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Could Chancel Repair Liability Soon Be Abolished?

A Bill is being introduced into the House of Lords, which could eventually abolish the unfair and archaic chancel repair liability. If the Bill is eventually passed into law, home owners, including landlords, will no longer have to foot the bill for costly repairs to their local parish church.

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What is the Chancel Repair Liability? The law of chancel repair liability was originally an ecclesiastical liability, but it is now a civil one. Home owners, whose properties have been registered by the Church of England, can be asked to make contributions towards repairs of the chancel.

Once a property has been registered, liability is ongoing and the resale value is severely affected. It is not easy to establish whether a property is liable unless it’s on the deeds, but houses on rectorial land where a church rector traditionally lived are often affected.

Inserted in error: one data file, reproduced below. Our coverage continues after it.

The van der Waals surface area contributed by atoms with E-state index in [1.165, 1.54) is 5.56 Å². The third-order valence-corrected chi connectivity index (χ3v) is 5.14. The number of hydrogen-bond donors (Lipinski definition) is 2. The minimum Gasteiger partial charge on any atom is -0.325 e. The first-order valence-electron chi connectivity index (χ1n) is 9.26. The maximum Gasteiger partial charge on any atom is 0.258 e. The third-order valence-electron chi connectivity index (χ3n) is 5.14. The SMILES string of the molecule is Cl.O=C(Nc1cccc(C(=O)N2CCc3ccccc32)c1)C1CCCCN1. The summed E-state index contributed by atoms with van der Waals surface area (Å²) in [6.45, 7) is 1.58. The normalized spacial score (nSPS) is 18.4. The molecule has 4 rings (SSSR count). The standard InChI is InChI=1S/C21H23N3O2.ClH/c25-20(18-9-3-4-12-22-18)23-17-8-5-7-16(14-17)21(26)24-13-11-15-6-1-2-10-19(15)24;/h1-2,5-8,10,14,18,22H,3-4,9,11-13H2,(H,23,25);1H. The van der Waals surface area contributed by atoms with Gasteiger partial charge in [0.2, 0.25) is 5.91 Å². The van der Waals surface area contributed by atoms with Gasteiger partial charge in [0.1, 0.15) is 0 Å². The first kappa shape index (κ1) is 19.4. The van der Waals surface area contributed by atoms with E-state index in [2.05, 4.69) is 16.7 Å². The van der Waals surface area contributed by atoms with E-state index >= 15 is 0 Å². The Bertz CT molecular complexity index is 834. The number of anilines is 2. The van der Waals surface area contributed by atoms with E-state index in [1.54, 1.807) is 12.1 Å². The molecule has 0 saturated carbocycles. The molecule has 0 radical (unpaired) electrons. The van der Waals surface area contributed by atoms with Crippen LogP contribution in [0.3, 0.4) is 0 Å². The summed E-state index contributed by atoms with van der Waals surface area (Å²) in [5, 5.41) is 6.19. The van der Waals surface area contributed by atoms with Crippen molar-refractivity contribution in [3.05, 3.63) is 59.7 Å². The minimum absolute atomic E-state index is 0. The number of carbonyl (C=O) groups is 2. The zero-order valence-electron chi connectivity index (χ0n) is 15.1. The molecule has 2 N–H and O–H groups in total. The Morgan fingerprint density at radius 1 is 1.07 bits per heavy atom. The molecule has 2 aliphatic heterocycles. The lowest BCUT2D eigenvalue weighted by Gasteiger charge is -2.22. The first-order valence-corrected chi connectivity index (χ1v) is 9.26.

The Law Commission and the Law Society have both recommended abolition of the law, with support from the Church of England’s Synod, but despite this many church authorities are still chasing homeowners for money to cover the cost of repairs.

The Wallbank Case The Wallbanks contested a demand from the church for cash towards chancel repairs, arguing that demands for money were ‘unchristian’ and a violation of their human rights. The case went all the way to the House of Lords, but ultimately they lost and were billed for half a million pounds, which was a lot more than the cost of the original chancel repair bill!

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